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Why You Need Fat To Stay Healthy

Updated on July 12, 2016

Fat is not something to avoid. It’s essential for normal growth and development, energy production, brain health, and metabolic support. Dietary fat also protects our organs, maintains cell membranes, and helps the body absorb and process nutrients. Many dieticians recommend that about a third of any weight-loss plan’s calories come from dietary fat. Certain types of diets may require almost 70 to 80 percent fat (ie Ketogenic Diet) Fats help with appetite control, fuel the brain, and reduce inflammation. Here’s how to make sure you’re getting enough of the right kind and also why the seemingly unhealthy saturated fat might be slightly more healthier than we think.

Polyunsaturated & Unsaturated Fats

Polyunsaturated fats: you cannot get enough of these. You can find polyunsaturated fats in nuts, seeds, vegetable oils such as corn and safflower oil, and fatty fish. This category encompasses omega-3 and omega-6 fatty acids, which are known as essential fatty acids because our bodies don't make them

Unsaturated fats are mostly good guys. An exception, or course, is trans-fats which are technically unsaturated fats.. These healthy fats are liquid at room temperature. To increase your unsaturated fat, replace solids, like butter, with olive and vegetable oils, and swap red meat for seafood or unsalted nuts. (Seafood and nuts also contain saturated fat, but usually less than red meat.)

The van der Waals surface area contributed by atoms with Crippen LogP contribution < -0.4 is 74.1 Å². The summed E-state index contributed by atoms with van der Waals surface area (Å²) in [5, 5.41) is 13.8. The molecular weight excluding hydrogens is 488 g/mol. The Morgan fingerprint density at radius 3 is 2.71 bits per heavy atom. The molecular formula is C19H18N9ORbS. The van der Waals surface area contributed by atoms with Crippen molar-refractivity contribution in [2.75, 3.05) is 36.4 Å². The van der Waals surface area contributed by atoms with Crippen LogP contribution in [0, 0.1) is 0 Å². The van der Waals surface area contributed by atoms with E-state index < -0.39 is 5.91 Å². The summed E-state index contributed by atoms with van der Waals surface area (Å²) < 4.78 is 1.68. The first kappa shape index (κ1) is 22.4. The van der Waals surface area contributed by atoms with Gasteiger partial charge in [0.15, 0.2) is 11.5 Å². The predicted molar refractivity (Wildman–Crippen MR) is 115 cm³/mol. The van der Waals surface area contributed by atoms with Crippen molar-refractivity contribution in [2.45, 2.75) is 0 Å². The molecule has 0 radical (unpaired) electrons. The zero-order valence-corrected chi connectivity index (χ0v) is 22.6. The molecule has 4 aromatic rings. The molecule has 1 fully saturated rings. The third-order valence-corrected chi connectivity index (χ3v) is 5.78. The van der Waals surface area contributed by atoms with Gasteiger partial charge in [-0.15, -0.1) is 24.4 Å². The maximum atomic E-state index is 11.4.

Saturated Fats

Saturated fats can be kinda tricky. Typically, these are the fats we associate as "bad fats".
These are the ones cardiologists, dietitians, and nutritionists will tell you to monitor closely. Only 16 grams (or 140 calories) per day should be saturated fats according to the American Heart Association. But there is new emerging research in favor of saturated fats. There is a meta-analysis of 21 studies that suggest that there is not enough evidence that increased saturated fat intake increases the risk of heart disease. This thought process is starting to stick and make it's way into mainstream media as more studies are being done on stress and inflammation. These studies are indicating that it is not simply saturated fat alone that is the problem,, but sugar (or more commonly the combination of saturated fat and added sugar) that is creating stress, inflammation, and ultimately is a key indicator of heart disease. When you stop to really think about it, this makes sense. Man lived on animals, fruits, and vegetables in the beginning. This led to the creation of the modern day Paleo Diet, which prohibits added, or "unnatural" sugar. When you put it all together, we could make a strong case for saturated fats to be more acceptable.

Its easier than you think to incorporate healthy fats into your diet. Many of the unsaturated fats we need are in nuts, seeds, healthy oils, and avocados. These foods make great snacks, take little prepping, and travel easily. Super foods like chia, flax, and coconut are easy to use in shakes and smoothies and are affordable at your local grocery store. The benefits are overwhelming. From brain health, to joint health, to weight management, fats are a necessary macronutrient that we need to consume regularly.

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